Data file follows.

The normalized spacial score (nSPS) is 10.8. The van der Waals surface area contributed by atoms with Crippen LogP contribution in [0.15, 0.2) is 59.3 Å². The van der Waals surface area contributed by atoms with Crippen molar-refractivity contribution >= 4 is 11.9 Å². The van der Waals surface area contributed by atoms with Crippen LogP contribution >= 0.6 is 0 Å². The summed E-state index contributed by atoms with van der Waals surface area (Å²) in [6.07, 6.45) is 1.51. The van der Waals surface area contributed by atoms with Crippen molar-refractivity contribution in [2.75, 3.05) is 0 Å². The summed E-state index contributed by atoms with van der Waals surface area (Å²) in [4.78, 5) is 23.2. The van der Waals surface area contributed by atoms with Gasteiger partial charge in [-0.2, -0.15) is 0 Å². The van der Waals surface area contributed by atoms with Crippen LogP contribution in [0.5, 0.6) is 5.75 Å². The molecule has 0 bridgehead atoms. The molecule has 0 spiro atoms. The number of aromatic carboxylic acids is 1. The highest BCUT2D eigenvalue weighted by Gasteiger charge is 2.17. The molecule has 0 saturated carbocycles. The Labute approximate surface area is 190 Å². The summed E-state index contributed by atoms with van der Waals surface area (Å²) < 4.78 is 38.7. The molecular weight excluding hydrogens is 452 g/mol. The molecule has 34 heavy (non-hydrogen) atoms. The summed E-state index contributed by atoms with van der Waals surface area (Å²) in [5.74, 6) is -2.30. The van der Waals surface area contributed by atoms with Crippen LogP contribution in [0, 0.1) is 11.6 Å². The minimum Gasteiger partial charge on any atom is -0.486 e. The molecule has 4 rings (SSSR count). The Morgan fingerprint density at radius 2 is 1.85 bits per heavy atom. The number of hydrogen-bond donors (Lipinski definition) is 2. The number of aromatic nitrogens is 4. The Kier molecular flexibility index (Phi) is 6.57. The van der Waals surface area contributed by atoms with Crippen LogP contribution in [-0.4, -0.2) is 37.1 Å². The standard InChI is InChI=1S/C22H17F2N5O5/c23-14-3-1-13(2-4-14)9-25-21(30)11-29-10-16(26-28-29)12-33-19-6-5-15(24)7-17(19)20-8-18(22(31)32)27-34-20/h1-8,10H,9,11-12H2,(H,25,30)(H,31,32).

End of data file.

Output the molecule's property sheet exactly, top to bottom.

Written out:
The normalized spacial score (nSPS) is 10.8. The van der Waals surface area contributed by atoms with Crippen LogP contribution in [0.15, 0.2) is 59.3 Å². The van der Waals surface area contributed by atoms with Crippen molar-refractivity contribution >= 4 is 11.9 Å². The van der Waals surface area contributed by atoms with Crippen LogP contribution >= 0.6 is 0 Å². The summed E-state index contributed by atoms with van der Waals surface area (Å²) in [6.07, 6.45) is 1.51. The van der Waals surface area contributed by atoms with Crippen molar-refractivity contribution in [2.75, 3.05) is 0 Å². The summed E-state index contributed by atoms with van der Waals surface area (Å²) in [4.78, 5) is 23.2. The van der Waals surface area contributed by atoms with Gasteiger partial charge in [-0.2, -0.15) is 0 Å². The van der Waals surface area contributed by atoms with Crippen LogP contribution in [0.5, 0.6) is 5.75 Å². The molecule has 0 bridgehead atoms. The molecule has 0 spiro atoms. The number of aromatic carboxylic acids is 1. The highest BCUT2D eigenvalue weighted by Gasteiger charge is 2.17. The molecule has 0 saturated carbocycles. The Labute approximate surface area is 190 Å². The summed E-state index contributed by atoms with van der Waals surface area (Å²) < 4.78 is 38.7. The molecular weight excluding hydrogens is 452 g/mol. The molecule has 34 heavy (non-hydrogen) atoms. The summed E-state index contributed by atoms with van der Waals surface area (Å²) in [5.74, 6) is -2.30. The van der Waals surface area contributed by atoms with Crippen LogP contribution in [0, 0.1) is 11.6 Å². The minimum Gasteiger partial charge on any atom is -0.486 e. The molecule has 4 rings (SSSR count). The Morgan fingerprint density at radius 2 is 1.85 bits per heavy atom. The number of hydrogen-bond donors (Lipinski definition) is 2. The number of aromatic nitrogens is 4. The Kier molecular flexibility index (Phi) is 6.57. The van der Waals surface area contributed by atoms with Crippen LogP contribution in [-0.4, -0.2) is 37.1 Å². The standard InChI is InChI=1S/C22H17F2N5O5/c23-14-3-1-13(2-4-14)9-25-21(30)11-29-10-16(26-28-29)12-33-19-6-5-15(24)7-17(19)20-8-18(22(31)32)27-34-20/h1-8,10H,9,11-12H2,(H,25,30)(H,31,32).